Over the years, I've come upon some really crazy ways to keep rodents out of gardens. Those burrowing types — such as rabbits, gophers and ground squirrels — can devastate a vegetable garden or fruit tree almost overnight. They feed on the soft roots of plants, severing the link from soil to stem.
One older instructor related a tale from his own childhood, which illustrates how far people would go to protect their "Victory Gardens." This was during the glory days of DDT, when another nasty carcinogenic pesticide, chlordane, was widely available. Farmers figured out that gophers would not tunnel through soil that contained this chemical. The old-time method was to dig a shallow trench along the outside of the garden fence, then pour a line of chlordane down the center of it. Rainfall would carry the chemical deeper into the soil, creating an invisible barrier to rodents.
Thankfully, chlordane is no longer available, but this idea of creating a moatlike barrier is still viable for organic gardeners. It may be a lifesaver for virtually all rural gardeners, since burrowing-rodent damage is so universal. Instead of toxic chemicals, you can install a row of plants that are toxic to gophers. They do not like digging through these root zones any more than they like going through chlordane-treated soil. In fact, this was the way it was done long before the advent of chemical pesticides.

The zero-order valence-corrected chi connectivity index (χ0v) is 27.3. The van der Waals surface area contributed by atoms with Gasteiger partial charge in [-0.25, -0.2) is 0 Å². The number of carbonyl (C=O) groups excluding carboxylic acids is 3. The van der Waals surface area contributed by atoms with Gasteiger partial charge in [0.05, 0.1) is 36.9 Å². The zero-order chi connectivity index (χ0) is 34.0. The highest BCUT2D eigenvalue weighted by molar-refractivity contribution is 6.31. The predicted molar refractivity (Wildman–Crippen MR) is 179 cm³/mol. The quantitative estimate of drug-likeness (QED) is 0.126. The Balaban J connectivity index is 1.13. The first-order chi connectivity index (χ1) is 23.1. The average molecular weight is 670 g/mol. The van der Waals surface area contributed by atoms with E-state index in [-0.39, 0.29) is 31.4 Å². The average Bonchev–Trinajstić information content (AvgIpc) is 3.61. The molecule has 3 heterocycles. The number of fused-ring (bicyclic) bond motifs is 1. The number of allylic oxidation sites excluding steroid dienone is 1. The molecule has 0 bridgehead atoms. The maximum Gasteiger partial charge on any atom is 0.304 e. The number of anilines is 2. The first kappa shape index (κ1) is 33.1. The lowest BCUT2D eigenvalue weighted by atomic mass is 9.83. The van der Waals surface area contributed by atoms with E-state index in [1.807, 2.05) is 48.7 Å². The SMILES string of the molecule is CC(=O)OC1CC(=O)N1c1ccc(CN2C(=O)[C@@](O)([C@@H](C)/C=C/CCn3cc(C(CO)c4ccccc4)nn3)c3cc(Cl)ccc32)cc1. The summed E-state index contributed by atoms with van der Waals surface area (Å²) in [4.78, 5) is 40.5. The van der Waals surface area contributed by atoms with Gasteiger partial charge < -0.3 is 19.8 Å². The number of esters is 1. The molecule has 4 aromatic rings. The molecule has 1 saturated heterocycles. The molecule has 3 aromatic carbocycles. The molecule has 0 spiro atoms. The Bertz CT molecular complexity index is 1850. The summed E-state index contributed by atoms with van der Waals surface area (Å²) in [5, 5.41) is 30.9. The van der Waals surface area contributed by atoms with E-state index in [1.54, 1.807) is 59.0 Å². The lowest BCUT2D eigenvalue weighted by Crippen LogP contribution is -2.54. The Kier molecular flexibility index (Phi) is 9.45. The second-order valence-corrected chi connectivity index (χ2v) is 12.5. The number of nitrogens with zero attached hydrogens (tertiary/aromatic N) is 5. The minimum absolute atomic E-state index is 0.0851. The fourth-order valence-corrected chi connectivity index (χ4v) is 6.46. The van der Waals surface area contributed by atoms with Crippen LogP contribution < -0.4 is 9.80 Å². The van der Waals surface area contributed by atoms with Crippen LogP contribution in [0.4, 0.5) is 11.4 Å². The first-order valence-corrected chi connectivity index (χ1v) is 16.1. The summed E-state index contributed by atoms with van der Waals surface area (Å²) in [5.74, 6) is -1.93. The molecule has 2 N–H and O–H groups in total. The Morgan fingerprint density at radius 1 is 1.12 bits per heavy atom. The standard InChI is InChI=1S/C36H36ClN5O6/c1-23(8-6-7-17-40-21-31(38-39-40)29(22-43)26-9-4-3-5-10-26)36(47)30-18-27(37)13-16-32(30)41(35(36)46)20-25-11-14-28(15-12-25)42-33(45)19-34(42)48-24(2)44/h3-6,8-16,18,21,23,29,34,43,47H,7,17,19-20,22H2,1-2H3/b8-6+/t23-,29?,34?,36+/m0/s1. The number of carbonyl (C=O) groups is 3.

All species of the genus narcissus are toxic. Gophers avoid them like the plague. I tested this in my country garden because newly planted fruit trees in my orchard could be devastated by our enormous gopher population. I bought a huge quantity of really cheap mixed narcissus for naturalizing in the fall, and planted around the new fruit trees. I used a bulb planter to insert bulbs all round the water well at the base of the plants. Come spring, I had tons of extra flowers for cutting from my fruit-tree wells. And gophers never crossed that line.
This demonstrates how well a line of narcissus can protect a garden. Order quantities now and look for bargains because young undersized ones will cost far less while working just as well. Plant them tightly in a row along the outside edge of your garden fence. This is not only beautiful to behold, it's an enormous source of flowers at the start of spring. Use a mixture of different types so you'll have fragrant jonquils and huge King Alfred daffodils along with more ordinary sorts.
Recently I discovered another plant used this way in old-time gardens in the arid West. Castor bean (Ricinus communis) is a native of North Africa and is surprisingly heat- and drought-resistant, so it doesn't demand too much water. Castor is tropical-looking, and some varieties are quite colorful. It is also the source of ricin, one of the deadliest poisons on Earth. It's no wonder they were planted around gardens to keep gophers at bay, but do beware of planting in locations shared by kids and pets.
With bulb-planting season almost here, online bulb sellers will have plenty of stock for naturalizing. At Brecks.com, you can buy 120 mixed narcissus for about $75. Or shop around for the best price from other sources. If you're waging war against these rodents and losing the battle, it's time to plant your moat now for a trouble-free garden next year.
Maureen Gilmer is an author, horticulturist and landscape designer.